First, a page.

Florida has a much denser population than Oregon, Washington, Minnesota or Vermont. Indiana is virtually the same as Illinois and Michigan in density, yet quite different politically. Even the presence of large cities doesn’t tell the whole story, since Texas cities like Dallas and Houston are quite conservative, while Vermont, whose largest city is <50,000 is probably the bluest state.

Nope. I don’t buy it. This seems to be as flawed a paradigm as red-blue. Both have substantial correlations and overlap but neither get to the core issues. This one fails by failing to account for the fact that many of these states are tight on certain type of issues and loose on others, giving the false perceptive of “middleness” rather than recognizing that two opposite, extreme positions do not equal moderate. For example, many of the mountain states are very tight (controlling) on some issues such as abortion and gay rights, but very loose on other issues, such as land use and gun rights.

If you want a divide that goes directly to a single core issue rather than one that deals only in corollaries, I suggest a better model would be to took at how positive or negative residents of a state view modern, secular society. Those that see the modern state as a positive force for improvement support regulation for the greater good, are committed to being a part of the community, and are willing to make sacrifices for the benefit of the community.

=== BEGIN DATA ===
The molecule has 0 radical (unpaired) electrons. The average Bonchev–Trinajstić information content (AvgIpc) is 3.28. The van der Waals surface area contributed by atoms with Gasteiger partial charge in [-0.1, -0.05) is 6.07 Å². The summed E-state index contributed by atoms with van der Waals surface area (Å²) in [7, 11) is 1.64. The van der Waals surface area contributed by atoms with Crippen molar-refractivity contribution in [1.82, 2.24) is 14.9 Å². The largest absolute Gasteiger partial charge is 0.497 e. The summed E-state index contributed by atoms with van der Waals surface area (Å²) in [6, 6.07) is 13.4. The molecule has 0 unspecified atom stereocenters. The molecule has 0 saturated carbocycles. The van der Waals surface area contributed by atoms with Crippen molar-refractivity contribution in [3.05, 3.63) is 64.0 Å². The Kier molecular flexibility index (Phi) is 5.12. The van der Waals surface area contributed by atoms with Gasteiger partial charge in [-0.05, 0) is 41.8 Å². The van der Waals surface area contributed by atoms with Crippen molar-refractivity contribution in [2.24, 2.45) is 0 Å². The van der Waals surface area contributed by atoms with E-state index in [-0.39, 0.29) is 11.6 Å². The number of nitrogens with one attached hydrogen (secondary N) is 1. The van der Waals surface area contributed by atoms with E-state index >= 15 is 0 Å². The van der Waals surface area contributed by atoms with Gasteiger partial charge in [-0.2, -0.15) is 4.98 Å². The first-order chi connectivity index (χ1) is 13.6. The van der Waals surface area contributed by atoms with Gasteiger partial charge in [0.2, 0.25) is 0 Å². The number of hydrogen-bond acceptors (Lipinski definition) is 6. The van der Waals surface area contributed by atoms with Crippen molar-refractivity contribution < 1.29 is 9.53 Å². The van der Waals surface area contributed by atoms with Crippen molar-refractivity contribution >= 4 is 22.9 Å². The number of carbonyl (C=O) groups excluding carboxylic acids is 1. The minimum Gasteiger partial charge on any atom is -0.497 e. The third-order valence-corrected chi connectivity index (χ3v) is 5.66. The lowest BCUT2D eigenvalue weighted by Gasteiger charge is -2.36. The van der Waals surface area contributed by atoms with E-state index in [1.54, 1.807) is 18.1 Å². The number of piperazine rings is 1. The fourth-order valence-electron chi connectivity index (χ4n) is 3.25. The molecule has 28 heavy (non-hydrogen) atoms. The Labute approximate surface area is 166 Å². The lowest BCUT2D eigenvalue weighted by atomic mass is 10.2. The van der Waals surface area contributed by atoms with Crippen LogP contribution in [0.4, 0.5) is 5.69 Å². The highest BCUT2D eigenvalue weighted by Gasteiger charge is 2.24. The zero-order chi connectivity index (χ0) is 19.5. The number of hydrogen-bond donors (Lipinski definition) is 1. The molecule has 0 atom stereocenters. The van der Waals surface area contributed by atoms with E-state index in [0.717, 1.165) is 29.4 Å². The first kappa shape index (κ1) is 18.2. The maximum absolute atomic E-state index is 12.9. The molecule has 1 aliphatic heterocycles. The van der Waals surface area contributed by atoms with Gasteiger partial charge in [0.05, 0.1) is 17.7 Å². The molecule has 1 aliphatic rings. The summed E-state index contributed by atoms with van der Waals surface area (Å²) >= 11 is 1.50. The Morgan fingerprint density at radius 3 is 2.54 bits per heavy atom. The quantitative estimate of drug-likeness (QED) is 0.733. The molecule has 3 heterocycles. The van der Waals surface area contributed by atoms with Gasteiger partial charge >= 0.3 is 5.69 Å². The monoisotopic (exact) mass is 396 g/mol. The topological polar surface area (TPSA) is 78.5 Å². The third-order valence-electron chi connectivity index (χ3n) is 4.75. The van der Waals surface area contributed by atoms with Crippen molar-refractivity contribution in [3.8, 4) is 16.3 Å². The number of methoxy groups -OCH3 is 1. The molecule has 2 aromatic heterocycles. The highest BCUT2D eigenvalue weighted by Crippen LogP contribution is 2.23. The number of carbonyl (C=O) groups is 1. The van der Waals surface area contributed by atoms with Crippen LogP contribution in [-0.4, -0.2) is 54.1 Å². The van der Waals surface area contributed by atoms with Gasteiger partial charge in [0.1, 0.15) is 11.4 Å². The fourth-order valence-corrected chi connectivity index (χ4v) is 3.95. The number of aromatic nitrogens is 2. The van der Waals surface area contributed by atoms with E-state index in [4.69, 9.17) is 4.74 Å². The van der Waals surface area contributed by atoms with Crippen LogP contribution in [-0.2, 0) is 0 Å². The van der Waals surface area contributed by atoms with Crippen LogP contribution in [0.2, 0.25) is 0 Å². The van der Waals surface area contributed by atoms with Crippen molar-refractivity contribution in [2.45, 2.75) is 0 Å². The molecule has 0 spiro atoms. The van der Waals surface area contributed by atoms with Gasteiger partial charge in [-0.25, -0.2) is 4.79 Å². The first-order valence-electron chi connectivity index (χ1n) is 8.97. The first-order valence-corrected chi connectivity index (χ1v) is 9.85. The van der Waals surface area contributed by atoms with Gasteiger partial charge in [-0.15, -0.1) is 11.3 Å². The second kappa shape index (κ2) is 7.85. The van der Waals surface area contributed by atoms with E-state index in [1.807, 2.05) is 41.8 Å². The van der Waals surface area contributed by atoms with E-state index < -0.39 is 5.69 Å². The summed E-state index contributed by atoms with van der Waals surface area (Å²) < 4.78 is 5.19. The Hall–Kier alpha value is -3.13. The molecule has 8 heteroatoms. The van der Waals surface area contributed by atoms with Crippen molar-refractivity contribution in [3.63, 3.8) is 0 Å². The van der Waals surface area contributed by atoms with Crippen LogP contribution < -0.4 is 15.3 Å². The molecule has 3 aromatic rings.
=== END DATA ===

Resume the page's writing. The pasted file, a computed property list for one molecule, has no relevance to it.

Those people that see modern, secular society in a negative light and the wrong direction naively yearn to be free of any regulation or for the power of total control over other’s individual’s beliefs, actions and choices - often both simultaneously; a paean to cognitive dissonance.

By the way, this dichotomy is almost precisely the split between those who accept and oppose the classic liberal, Enlightenment Era view of human nature.

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This analysis, like all generalizations, bluntly describes the states’ differences regarding their regulation of personal behavior. That said, however, you could almost just about reverse the terms and descriptions to describe the states’ regulation, or lack thereof, of corporate behavior. Marginally useful semantic adjustment. My $0.02

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Still looks like a Civil War map.

So how do I sign up for the Loose party?

And murder rates and divorce rates. Not exactly examples of coherence.

" those states with a large amount of slave-owning families in 1860 — those that were “occupied” by the North after the Civil War and lost the backbone of their slave-based economy — are tighter. "

Those states also had a large number of people who were owned and their descendants may view the matter rather differently.

I’d like to see this analysis redone using parameters of actual behavior rather than law. Instead of severity of punishment for marijuana use, simply measure the rate of actual use in the population. Gay-loving Massachusetts has “loose” divorce laws, but the lowest divorce rate. It seems the loose denizens of the Bay State have their “impulse control”, well, under control. Instead of percentage of dry counties, let’s look at alcoholism rates. Maybe the tight states are tight because their citizens, lacking impulse control, need to be externally controlled.